War heroes not forgotten
A CAMPAIGN to get new Pocklington streets named after local war heroes has begun.
Former Pocklington resident Andrew Hart has been researching the heroic actions of local men who survived the world wars and were awarded medals for their bravery.
Because the men were not killed in action, there are no monuments or street names in their honour and this is something Mr Hart wants to change.
He said: “Whilst I can appreciate the council’s policy of naming Pocklington streets after airmen casualties based at the WW2 airfield, I think they leapfrogged a small but very important group of people that the town should be proud of and commemorate forever - our own War Heroes!
“These were local men of the town, whilst the airmen were from all over and were only based here for a couple of years.
“Obviously I have the greatest respect for the airmen and it’s right that they are being honoured, but it seems wrong to me that Pocklington’s own war heroes have not been recognised in the town in the same way.”
Mr Hart’s research has so far uncovered a dozen local men who were awarded gallantry medals during the two World Wars - and he is trying to verify details of three more.
Included in the list is Second Lieutenant Richard Wallace Annand who was awarded the first Victoria Cross of World War Two.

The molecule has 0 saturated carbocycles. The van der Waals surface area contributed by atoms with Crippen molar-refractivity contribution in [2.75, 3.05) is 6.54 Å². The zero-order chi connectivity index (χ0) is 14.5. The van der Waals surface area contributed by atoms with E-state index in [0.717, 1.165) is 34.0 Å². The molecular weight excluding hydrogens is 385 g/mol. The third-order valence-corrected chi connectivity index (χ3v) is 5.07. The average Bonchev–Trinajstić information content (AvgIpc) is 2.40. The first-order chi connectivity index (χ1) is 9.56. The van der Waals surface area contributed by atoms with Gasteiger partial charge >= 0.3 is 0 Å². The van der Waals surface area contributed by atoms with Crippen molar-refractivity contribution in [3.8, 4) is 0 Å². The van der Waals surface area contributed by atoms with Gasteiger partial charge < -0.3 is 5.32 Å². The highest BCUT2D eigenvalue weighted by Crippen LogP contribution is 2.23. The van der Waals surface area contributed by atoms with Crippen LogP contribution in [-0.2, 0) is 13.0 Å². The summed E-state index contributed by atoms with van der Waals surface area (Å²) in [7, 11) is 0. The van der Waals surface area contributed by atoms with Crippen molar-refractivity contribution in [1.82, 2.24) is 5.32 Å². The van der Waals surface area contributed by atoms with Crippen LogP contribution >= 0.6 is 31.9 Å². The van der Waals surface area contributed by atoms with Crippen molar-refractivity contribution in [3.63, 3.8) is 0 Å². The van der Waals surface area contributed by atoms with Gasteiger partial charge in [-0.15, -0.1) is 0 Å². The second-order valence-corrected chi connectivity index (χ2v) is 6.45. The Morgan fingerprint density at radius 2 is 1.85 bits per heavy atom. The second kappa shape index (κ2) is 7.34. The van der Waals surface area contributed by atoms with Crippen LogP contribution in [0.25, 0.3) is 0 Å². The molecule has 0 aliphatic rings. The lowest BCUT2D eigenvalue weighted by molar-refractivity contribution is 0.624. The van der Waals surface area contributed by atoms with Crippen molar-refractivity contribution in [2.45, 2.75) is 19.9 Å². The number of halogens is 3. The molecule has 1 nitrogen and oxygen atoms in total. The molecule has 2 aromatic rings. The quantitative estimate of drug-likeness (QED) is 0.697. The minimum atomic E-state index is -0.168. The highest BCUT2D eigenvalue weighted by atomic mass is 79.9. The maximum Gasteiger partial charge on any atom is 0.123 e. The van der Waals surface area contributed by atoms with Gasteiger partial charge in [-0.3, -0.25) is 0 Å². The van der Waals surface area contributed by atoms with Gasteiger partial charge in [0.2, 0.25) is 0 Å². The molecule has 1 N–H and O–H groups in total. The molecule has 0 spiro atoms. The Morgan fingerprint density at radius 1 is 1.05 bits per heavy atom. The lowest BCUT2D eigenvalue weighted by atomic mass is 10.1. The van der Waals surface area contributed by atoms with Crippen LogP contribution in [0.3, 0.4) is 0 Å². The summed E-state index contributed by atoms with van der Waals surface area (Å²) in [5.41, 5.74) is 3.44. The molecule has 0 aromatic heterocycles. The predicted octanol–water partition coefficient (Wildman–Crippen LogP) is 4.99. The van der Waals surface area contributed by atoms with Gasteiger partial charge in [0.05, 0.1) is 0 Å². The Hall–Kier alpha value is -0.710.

He showed incredible bravery during a battle at the River Dyle in Belgium by running over open ground, throwing hand grenades at the enemy when his platoon had run out of ammunition.
Despite being wounded, he went back for more and, when the order to withdraw was received, he withdrew his platoon but later returned to rescue an injured comrade - bringing him back to base in a wheelbarrow before losing consciousness due to his own wounds.
Mr Hart believes that Pocklington heroes like Lt Annard deserve to be recognised in their home town.
He said: “These men are exceptional, they faced war and not only survived but carried out their service above and beyond the call of duty.
“Because they survived they have been forgotten. We should show them the greatest respect, they earned it in the extreme.”
The Mayor of Pocklington, Graham Perry said that the council was open to Mr Hart’s suggestion, but said that it was a ‘sensitive’ subject which needed further investigation.
“The council have discussed it and are doing further work in identifying war heroes so that we can have a complete and accurate list,” he said.
“Traditionally, streets have been named after such people and all of this is to be discussed further within the council and concluded.
“It is clearly a sensitive subject that we need to get factually correct and conclude then how we will go forward with the applcation of the names.”